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"Belinda's Petition" a perfect primer on the subject of reparations

Feb 15, 2010

from Mike Barber's entry on The Huffington Post:

Only 65 pages in length, Belinda's Petition is exactly what it describes itself to be: a concise overview of the long history of struggle to repair the damage wrought by the transatlantic slave trade, making it a perfect primer on the subject of reparations. Winbush begins with the story of the first formal record of a petition for reparations made in the US, which was made in Massachusetts in 1783 by an ex-slave known only as "Belinda". Belinda, who was about 70 years old at this time and had been kidnapped from her home in Ghana before her 12th birthday, petitioned the Massachusetts legislature for the years of unpaid labour for her former slave master. Belinda argued that Isaac Royall--who had since escaped to Nova Scotia--profited from her labour, which entitled her to lay claim to his estate. She won and was granted £15,12 shillings per year payable from the Royall family estate.

From there, Belinda's Petition moves through the different epochs of the reparations movement from the early 15th Century to the present. By correcting misconceptions and exposing myths about the reparations movement, Winbush shines a light on what is arguably the greatest crime against humanity to date.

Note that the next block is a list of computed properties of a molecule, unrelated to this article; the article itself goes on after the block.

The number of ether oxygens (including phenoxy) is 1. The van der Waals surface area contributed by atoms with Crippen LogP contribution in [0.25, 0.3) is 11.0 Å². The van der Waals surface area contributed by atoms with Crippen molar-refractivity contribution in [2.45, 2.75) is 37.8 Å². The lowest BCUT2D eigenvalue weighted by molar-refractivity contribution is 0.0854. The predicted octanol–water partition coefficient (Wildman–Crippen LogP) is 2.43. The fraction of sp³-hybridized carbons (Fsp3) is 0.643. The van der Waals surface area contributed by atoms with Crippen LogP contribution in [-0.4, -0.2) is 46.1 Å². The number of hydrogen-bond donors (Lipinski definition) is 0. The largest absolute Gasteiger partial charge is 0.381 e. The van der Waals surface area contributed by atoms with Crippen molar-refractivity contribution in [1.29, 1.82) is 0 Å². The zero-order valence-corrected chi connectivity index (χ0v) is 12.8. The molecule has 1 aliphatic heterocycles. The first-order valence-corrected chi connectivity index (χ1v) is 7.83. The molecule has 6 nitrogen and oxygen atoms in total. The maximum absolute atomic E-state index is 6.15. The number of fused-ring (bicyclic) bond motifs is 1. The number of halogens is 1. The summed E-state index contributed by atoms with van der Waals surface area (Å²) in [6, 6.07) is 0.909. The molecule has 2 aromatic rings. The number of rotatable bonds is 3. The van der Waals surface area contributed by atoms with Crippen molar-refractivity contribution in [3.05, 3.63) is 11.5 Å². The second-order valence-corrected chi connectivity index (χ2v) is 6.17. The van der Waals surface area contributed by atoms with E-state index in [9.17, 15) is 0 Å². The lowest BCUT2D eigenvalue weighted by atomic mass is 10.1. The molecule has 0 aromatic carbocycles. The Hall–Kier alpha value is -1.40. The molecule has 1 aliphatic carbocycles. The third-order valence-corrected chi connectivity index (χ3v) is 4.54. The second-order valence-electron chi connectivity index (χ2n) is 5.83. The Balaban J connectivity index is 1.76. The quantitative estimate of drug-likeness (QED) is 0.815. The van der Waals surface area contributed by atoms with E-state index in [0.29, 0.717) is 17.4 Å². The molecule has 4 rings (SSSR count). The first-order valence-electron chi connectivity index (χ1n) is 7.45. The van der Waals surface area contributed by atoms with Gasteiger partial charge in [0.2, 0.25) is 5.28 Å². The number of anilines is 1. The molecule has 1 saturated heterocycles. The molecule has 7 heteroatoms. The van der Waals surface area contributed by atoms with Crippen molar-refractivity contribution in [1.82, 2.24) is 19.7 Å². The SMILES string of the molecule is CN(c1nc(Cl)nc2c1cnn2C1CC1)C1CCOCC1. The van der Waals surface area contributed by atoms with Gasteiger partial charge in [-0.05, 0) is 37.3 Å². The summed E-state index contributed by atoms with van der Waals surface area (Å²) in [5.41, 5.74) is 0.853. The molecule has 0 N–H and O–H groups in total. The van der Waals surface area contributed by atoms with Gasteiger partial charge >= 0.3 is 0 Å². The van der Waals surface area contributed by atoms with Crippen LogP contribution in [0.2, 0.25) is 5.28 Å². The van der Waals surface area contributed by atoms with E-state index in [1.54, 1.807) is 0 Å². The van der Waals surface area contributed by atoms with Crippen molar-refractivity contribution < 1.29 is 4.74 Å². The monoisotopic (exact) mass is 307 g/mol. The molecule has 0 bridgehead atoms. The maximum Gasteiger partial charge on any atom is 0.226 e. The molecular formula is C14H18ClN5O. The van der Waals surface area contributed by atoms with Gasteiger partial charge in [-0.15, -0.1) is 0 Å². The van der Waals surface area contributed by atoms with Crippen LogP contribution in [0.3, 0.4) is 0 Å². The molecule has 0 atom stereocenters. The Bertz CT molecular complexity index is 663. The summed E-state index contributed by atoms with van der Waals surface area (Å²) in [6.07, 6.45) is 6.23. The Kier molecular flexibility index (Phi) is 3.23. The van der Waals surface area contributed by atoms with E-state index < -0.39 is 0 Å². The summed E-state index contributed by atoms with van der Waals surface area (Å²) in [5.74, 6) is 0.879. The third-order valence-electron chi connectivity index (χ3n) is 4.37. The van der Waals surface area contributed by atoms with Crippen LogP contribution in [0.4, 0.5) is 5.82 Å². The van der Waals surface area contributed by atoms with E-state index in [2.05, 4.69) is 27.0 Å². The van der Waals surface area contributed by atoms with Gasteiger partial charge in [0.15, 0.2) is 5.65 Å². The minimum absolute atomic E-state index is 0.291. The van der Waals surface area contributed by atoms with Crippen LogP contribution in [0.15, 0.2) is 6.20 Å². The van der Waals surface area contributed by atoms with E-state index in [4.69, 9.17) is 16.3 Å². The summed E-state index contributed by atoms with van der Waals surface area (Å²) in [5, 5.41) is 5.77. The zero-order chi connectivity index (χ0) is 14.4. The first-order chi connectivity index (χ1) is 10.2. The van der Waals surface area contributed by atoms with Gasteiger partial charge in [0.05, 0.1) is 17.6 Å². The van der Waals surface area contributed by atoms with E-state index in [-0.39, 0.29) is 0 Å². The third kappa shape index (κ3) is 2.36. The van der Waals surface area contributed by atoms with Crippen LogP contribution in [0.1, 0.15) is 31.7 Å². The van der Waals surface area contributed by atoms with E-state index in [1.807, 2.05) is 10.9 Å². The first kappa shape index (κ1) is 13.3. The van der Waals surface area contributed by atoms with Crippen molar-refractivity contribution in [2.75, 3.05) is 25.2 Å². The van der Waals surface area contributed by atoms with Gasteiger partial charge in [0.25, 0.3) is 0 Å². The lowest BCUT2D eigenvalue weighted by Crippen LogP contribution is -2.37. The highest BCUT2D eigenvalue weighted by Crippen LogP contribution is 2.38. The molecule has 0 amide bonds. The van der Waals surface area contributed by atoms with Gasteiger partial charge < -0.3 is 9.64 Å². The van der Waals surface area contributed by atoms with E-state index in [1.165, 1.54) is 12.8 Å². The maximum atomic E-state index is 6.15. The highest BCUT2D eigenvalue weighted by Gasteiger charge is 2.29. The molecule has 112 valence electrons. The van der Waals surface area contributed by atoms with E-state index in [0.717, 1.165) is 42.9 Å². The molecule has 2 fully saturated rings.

The book ends with an appendix titled Ten Practical Things You Can Do for the Reparations Struggle, which I will simplify here:

  1. Read about the history of the reparations struggle
  2. Join an organization that supports reparations
  3. Ask all politicians running for office if they support reparations for the transatlantic slave trade
  4. Organize a study group in your community on reparation
  5. Keep up with current developments in the reparations struggle
  6. Lobby for local "slavery disclosure resolutions" that will aid in the development of lawsuits against governments and corporations that profited from the transatlantic slave trade
  7. Understand the international dimensions of the reparations struggle (which is not confined to the USA)
  8. Have viewing parties of films that document the current exploitation of Africans in the world (films such as Life and Debt and Darwin's Nightmare)
  9. Immediately write a rebutal to any article that opposes reparations
  10. Tell others about those nine

Read the whole entry.

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